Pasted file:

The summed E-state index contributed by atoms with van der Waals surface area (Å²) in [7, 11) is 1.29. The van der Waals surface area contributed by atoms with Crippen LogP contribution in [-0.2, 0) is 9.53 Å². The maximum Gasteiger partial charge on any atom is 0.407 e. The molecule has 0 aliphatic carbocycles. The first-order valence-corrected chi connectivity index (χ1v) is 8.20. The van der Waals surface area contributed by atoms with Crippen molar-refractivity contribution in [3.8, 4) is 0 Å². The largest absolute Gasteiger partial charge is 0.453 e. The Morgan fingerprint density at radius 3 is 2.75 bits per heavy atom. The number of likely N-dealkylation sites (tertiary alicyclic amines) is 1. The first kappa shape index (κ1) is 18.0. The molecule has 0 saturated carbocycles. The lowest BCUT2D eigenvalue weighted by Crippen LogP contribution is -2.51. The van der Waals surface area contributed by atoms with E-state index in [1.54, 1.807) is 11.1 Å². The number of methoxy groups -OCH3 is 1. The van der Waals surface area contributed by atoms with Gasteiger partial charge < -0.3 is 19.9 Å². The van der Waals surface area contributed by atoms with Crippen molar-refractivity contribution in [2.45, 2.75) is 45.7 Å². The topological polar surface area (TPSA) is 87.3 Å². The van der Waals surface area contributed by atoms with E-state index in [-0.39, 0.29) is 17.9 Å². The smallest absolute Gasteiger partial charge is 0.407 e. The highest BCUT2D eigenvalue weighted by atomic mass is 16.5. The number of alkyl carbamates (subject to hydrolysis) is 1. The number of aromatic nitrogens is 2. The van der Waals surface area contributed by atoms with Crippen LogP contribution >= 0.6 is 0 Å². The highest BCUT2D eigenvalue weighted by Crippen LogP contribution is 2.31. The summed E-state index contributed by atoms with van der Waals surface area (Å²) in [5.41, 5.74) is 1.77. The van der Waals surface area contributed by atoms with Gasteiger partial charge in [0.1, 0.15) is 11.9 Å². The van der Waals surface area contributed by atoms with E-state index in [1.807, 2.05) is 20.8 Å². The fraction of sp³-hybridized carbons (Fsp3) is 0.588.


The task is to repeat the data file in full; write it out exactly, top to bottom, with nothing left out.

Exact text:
The summed E-state index contributed by atoms with van der Waals surface area (Å²) in [7, 11) is 1.29. The van der Waals surface area contributed by atoms with Crippen LogP contribution in [-0.2, 0) is 9.53 Å². The maximum Gasteiger partial charge on any atom is 0.407 e. The molecule has 0 aliphatic carbocycles. The first-order valence-corrected chi connectivity index (χ1v) is 8.20. The van der Waals surface area contributed by atoms with Crippen molar-refractivity contribution in [3.8, 4) is 0 Å². The largest absolute Gasteiger partial charge is 0.453 e. The Morgan fingerprint density at radius 3 is 2.75 bits per heavy atom. The number of likely N-dealkylation sites (tertiary alicyclic amines) is 1. The first kappa shape index (κ1) is 18.0. The molecule has 0 saturated carbocycles. The lowest BCUT2D eigenvalue weighted by Crippen LogP contribution is -2.51. The van der Waals surface area contributed by atoms with E-state index in [1.54, 1.807) is 11.1 Å². The number of methoxy groups -OCH3 is 1. The van der Waals surface area contributed by atoms with Gasteiger partial charge < -0.3 is 19.9 Å². The van der Waals surface area contributed by atoms with Crippen molar-refractivity contribution in [2.45, 2.75) is 45.7 Å². The topological polar surface area (TPSA) is 87.3 Å². The van der Waals surface area contributed by atoms with E-state index in [-0.39, 0.29) is 17.9 Å². The smallest absolute Gasteiger partial charge is 0.407 e. The highest BCUT2D eigenvalue weighted by atomic mass is 16.5. The number of alkyl carbamates (subject to hydrolysis) is 1. The number of aromatic nitrogens is 2. The van der Waals surface area contributed by atoms with Crippen LogP contribution >= 0.6 is 0 Å². The highest BCUT2D eigenvalue weighted by Crippen LogP contribution is 2.31. The summed E-state index contributed by atoms with van der Waals surface area (Å²) in [5.41, 5.74) is 1.77. The van der Waals surface area contributed by atoms with Gasteiger partial charge in [0.1, 0.15) is 11.9 Å². The van der Waals surface area contributed by atoms with E-state index in [1.807, 2.05) is 20.8 Å². The fraction of sp³-hybridized carbons (Fsp3) is 0.588.